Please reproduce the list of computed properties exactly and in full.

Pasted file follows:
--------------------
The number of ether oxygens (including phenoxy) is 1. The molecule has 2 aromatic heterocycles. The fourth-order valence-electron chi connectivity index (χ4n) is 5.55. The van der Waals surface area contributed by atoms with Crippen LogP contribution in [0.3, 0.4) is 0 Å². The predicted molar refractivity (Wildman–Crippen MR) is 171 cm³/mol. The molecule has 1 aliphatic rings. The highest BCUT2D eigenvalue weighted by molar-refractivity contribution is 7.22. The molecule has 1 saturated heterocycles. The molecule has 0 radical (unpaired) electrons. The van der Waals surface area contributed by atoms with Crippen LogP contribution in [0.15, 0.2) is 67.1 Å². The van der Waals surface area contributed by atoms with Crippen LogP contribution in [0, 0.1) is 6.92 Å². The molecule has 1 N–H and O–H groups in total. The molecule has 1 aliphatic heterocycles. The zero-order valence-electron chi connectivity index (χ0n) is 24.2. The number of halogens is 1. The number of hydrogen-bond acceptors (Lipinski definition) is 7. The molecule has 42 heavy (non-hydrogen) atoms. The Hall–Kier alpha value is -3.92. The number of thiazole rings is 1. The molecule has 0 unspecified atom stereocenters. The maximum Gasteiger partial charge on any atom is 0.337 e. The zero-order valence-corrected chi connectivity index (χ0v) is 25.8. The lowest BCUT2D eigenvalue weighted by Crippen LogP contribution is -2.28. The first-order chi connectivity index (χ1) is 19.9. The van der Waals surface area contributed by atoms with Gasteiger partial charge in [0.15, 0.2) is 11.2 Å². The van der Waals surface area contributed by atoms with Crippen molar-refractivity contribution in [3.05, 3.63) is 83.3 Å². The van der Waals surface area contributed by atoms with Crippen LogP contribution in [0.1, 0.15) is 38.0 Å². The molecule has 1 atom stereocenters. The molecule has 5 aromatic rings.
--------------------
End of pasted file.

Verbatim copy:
The number of ether oxygens (including phenoxy) is 1. The molecule has 2 aromatic heterocycles. The fourth-order valence-electron chi connectivity index (χ4n) is 5.55. The van der Waals surface area contributed by atoms with Crippen LogP contribution in [0.3, 0.4) is 0 Å². The predicted molar refractivity (Wildman–Crippen MR) is 171 cm³/mol. The molecule has 1 aliphatic rings. The highest BCUT2D eigenvalue weighted by molar-refractivity contribution is 7.22. The molecule has 1 saturated heterocycles. The molecule has 0 radical (unpaired) electrons. The van der Waals surface area contributed by atoms with Crippen LogP contribution in [0.15, 0.2) is 67.1 Å². The van der Waals surface area contributed by atoms with Crippen LogP contribution in [0, 0.1) is 6.92 Å². The molecule has 1 N–H and O–H groups in total. The molecule has 1 aliphatic heterocycles. The zero-order valence-electron chi connectivity index (χ0n) is 24.2. The number of halogens is 1. The number of hydrogen-bond acceptors (Lipinski definition) is 7. The molecule has 42 heavy (non-hydrogen) atoms. The Hall–Kier alpha value is -3.92. The number of thiazole rings is 1. The molecule has 0 unspecified atom stereocenters. The maximum Gasteiger partial charge on any atom is 0.337 e. The zero-order valence-corrected chi connectivity index (χ0v) is 25.8. The lowest BCUT2D eigenvalue weighted by Crippen LogP contribution is -2.28. The first-order chi connectivity index (χ1) is 19.9. The van der Waals surface area contributed by atoms with Gasteiger partial charge in [0.15, 0.2) is 11.2 Å². The van der Waals surface area contributed by atoms with Crippen molar-refractivity contribution in [3.05, 3.63) is 83.3 Å². The van der Waals surface area contributed by atoms with Crippen LogP contribution in [0.1, 0.15) is 38.0 Å². The molecule has 1 atom stereocenters. The molecule has 5 aromatic rings.